OLMSTED TOWNSHIP, Ohio - It's not everyday you hear about residents dealing with a so-called "semi-pro" volleyball court set-up in their neighbors backyard.
It's a reality being faced by Bob Rusnak of Olmsted Falls and several other residents who contacted NewsChannel5 about a volleyball court set up in their neighborhood since 2010.
"Initially, when this started back in 2010, we didn't think that big of a deal of it. Oh, they're just putting up a volleyball court," Rusnak said. "But now this thing has expanded and they play three, four nights a week."
The volleyball court was constructed by two next-door neighbors, a project that spans their backyards. The court is regulation size, complete with tons of sand, parking lot lighting and a professional net.
Rusnak admitted to NewsChannel5 his neighbors obtained the proper zoning variance to construct the court and run power to the lighting equipment.
But Rusnak claims the volleyball events have gotten out of hand with nearly a dozens cars parked out front, the powerful court lighting running until 10 at night. Rusnak and other neighbors who contacted NewsChannel5 claim noise is also an issue.
"The noise factor isn't really that loud, but it's the pulsing of the ball, boom, boom, boom," Rusnak said. " It really gets to you. There was one night I was trying to take a nap around 6:30, I had my windows closed at my house and I'm five doors down, but I could actually hear that through the walls of my bedroom."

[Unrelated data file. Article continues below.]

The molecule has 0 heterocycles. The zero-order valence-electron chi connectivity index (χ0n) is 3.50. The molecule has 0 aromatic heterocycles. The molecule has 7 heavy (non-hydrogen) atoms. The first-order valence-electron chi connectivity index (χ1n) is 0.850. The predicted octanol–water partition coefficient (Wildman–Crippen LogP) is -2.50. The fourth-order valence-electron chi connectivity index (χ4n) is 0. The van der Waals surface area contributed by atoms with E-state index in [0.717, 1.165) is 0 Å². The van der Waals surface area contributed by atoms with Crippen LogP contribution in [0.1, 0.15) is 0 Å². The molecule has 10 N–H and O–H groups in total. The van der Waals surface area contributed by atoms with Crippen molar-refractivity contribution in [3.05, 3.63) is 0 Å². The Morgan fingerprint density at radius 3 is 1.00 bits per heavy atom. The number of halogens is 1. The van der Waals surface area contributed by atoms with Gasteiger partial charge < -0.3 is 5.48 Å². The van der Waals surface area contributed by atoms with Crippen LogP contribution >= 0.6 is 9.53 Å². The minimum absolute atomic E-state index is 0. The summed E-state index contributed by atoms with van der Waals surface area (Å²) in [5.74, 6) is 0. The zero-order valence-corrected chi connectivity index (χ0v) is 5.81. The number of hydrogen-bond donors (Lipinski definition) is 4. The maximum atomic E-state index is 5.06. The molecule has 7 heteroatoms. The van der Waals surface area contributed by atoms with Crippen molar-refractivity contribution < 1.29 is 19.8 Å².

NewsChannel5 contacted one of the neighbors who built the volleyball court. The neighbor didn't want to be identified, but said he's done many things to keep his neighbors happy.
He showed NewsChannel5 how he put up additional fencing, installed special shades on all lighting equipment and ran sound checks to prove noise from his events don't exceed levels that are beyond the sound of traffic in front of his home.
The owner of the volleyball court also agreed to meet with all of his neighbors to reach a solution that will hopefully make the situation right for everyone.
Meanwhile, Rusnak told NewsChannel5 he and other neighbors met with the Olmsted Township Trustees, but he explained there is little they can do.
"The trustees, we had a meeting a week and a half ago, all they basically told us was you're on your own and good luck," Rusnak said. "The trustees said you guys have to resolve it yourself. Well, we don't even talk to each other, there's no way to resolve anything."
NewsChannel5 contacted the Olmsted Township Trustees about this case, but none of the trustees would talk to us on camera. However, the trustees pledged to work with residents in that neighborhood in the search for a solution.
NewsChannel5 urged both sides in this dispute to open the channels of communication.
We'll keep you updated on this developing story here on newsnet5.com, and on NewsChannel5.